You might come across pre-made game assets that aren't in the format or size you'd need them in. Imagine finding a sprite sheet while the game engine you're using doesn't support sprite sheets at all, or having to import hundreds of separate sprites.
Various common tasks can be performed using free tools (preferably for all platforms).
Creating a sprite sheet
To pack individual sprites in a sprite sheet I recommend using Free Texture Packer (Windows/macOS/Linux). After installing open the program and drag all the sprites you want to pack onto the panel on the left. The program will generate a sprite sheet after dropping the files.
If you aren't satisfied with the result or like to export to a different format you can adjust the settings on the right. Once you're done you can save the result (most likely a PNG image file and an XML/JSON file or similar) to your disk.
Extracting a sprite sheet
To separate images from a sprite sheet we'll be using ShoeBox (Windows/macOS). Drag the sprite sheet you want to extract onto the
Extract Sprites panel. The preview will show which elements will be separated, tweak the settings until you're satisfied.
This method doesn't work if you'd like to keep transparent pixels around the separate images (uniform size), for this you'll need to use tile sheet extraction.
Extracting a tile sheet
If all the sprites in a sheet are uniform in size you can use Free Texture Packer to extract them. In the menu bar select
Tools ➤ Split sheet and click
Texture to select a sheet image, you can also optionally load a data file if that's available. Unfortunately Free Texture Packer does not have an option for tile margins or extracting non-uniform sprites without having a data file.
For resizing you can use GIMP (Windows/macOS/Linux). Open a sprite image and select
Image ➤ Scale Image... in the new dialog you can set the size in pixels or percentage. Note that pixel art doesn't scale very well unless the size is a power of two.
Vector to bitmap converting
To open and edit vector files we'll be using Inkscape (Windows/macOS/Linux). Click
File ➤ Open... to open a vector file (EPS, SVG etc.). Once the file is opened you can edit sizing, colors and shapes. If you're done, click
File ➤ Export PNG Image..., in the new dialog you can select what to export (the whole document, a drawing, a selection or a custom rectangle). Click the
Page tab and then
Export to save the complete document.
Bitmap to vector converting
This is slightly more complicated and finicky. Vector and bitmap formats aren't interchangeable and any of the tools available simply try to redraw the bitmap image to vector. The best one I've found is Vector Magic (Browser), it's not free but you can try it a couple of times. Upload a bitmap image and follow the steps to create a vector version, this works best on flat and simply geometry.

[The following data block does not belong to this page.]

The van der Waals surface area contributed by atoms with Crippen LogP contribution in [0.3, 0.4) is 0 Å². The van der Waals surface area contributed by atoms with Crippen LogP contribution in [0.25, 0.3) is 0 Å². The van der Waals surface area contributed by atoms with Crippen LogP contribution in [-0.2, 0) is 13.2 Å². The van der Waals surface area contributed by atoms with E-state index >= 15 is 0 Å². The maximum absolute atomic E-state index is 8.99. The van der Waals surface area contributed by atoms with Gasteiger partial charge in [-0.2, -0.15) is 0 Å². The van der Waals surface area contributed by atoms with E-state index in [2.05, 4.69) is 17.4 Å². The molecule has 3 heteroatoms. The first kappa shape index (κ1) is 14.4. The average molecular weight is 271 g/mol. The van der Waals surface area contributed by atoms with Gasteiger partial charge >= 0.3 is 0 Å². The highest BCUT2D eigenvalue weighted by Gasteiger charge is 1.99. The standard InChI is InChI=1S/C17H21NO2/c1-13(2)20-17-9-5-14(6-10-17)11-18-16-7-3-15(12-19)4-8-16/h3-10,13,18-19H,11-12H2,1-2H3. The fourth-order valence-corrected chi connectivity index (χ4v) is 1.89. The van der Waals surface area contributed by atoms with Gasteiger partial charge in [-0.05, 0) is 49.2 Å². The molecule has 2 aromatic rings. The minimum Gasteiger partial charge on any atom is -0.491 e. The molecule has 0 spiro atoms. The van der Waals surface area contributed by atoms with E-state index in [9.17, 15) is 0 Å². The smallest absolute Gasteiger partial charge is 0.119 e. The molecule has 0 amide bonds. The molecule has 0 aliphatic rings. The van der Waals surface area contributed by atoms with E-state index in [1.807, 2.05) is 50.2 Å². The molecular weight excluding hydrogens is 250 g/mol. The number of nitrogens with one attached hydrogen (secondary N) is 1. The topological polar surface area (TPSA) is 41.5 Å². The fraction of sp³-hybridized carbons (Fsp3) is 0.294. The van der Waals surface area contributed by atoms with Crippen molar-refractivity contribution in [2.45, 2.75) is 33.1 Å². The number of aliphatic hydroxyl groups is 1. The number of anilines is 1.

Similar to the bitmap to vector method above this is experimental and the results you'll get depend on the input image. I've personally have gotten really good results using Waifu2x (Browser) for scaling especially flat and drawn art. Simply select an image, hit
Download and wait a bit until the result shows up.
Enhancing resolution (pixel art)
Also experimental is increasing the resolution of pixel art, there's various ways to do it but by far my most favorite method is xBRZ. You can use this method by downloading xBRZ Scaler Testing Tool (Windows). Browse for an input pixel art image and select
3 (xBRZ) as the scaling method in the parameters section.
Optimizing PNG images
PNG images support lossless compression which means they can be compressed without degrading the visual quality. Use PNG Crusher by Lospec (Browser) or TinyPNG (Browser) to compress PNG files. Do note that your game engine might already compress sprites for you.
Tile sheet to map
Tiled (Windows/macOS/Linux) is a popular tool to create levels and maps. To create a new map click
File ➤ New.... Depending on the map set the orientation to orthogonal (most RPG's), isometric (The Sims) or hexagonal (Civilization). At this point it's important for you to know the tile size, most common sizes are power of two (16×, 32×, 64× etc.).
Once you've created the document click the
New Tileset icon, browse to the tile sheet you'd like to use and input the same tile size as you did in the dialog for creating the map. If done correctly you should be able to create a map using the tiles, if the tiles aren't properly cut you probably made a mistake with the tile size values or margin/spacing.
Software used in this guide
- Free Texture Packer (Windows/macOS/Linux)
- ShoeBox (Windows/OSX)
- GIMP (Windows/OSX/Linux)
- Inkscape (Windows/OSX/Linux)
- Vector Magic (Browser)
- Waifu2x (Browser)
- xBRZ Scaler Testing Tool (Windows)
- Tiled (Windows/macOS/Linux)
- Lospec (Browser)
- TinyPNG (Browser)